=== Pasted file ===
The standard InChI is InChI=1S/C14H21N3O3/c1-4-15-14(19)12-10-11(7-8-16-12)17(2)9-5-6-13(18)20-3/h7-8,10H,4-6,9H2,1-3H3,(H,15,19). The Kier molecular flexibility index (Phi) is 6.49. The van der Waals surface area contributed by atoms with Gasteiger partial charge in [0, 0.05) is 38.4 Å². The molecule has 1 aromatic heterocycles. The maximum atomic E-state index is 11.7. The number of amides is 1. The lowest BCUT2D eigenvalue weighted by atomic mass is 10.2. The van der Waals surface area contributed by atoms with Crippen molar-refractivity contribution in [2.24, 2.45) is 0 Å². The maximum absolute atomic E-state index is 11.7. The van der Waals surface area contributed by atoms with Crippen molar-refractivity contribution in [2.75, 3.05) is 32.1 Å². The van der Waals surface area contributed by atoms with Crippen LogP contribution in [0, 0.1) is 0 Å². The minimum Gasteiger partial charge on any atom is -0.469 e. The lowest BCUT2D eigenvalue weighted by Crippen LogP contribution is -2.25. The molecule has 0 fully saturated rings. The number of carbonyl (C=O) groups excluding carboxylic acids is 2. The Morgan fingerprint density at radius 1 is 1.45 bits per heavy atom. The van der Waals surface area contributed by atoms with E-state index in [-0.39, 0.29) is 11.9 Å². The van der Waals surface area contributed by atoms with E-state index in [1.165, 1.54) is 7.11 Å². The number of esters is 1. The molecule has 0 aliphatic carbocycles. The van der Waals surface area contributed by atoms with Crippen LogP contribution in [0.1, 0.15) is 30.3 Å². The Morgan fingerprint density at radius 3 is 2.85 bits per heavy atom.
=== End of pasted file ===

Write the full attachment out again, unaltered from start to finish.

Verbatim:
The standard InChI is InChI=1S/C14H21N3O3/c1-4-15-14(19)12-10-11(7-8-16-12)17(2)9-5-6-13(18)20-3/h7-8,10H,4-6,9H2,1-3H3,(H,15,19). The Kier molecular flexibility index (Phi) is 6.49. The van der Waals surface area contributed by atoms with Gasteiger partial charge in [0, 0.05) is 38.4 Å². The molecule has 1 aromatic heterocycles. The maximum atomic E-state index is 11.7. The number of amides is 1. The lowest BCUT2D eigenvalue weighted by atomic mass is 10.2. The van der Waals surface area contributed by atoms with Crippen molar-refractivity contribution in [2.24, 2.45) is 0 Å². The maximum absolute atomic E-state index is 11.7. The van der Waals surface area contributed by atoms with Crippen molar-refractivity contribution in [2.75, 3.05) is 32.1 Å². The van der Waals surface area contributed by atoms with Crippen LogP contribution in [0, 0.1) is 0 Å². The minimum Gasteiger partial charge on any atom is -0.469 e. The lowest BCUT2D eigenvalue weighted by Crippen LogP contribution is -2.25. The molecule has 0 fully saturated rings. The number of carbonyl (C=O) groups excluding carboxylic acids is 2. The Morgan fingerprint density at radius 1 is 1.45 bits per heavy atom. The van der Waals surface area contributed by atoms with E-state index in [-0.39, 0.29) is 11.9 Å². The van der Waals surface area contributed by atoms with E-state index in [1.165, 1.54) is 7.11 Å². The number of esters is 1. The molecule has 0 aliphatic carbocycles. The van der Waals surface area contributed by atoms with Crippen LogP contribution in [0.1, 0.15) is 30.3 Å². The Morgan fingerprint density at radius 3 is 2.85 bits per heavy atom.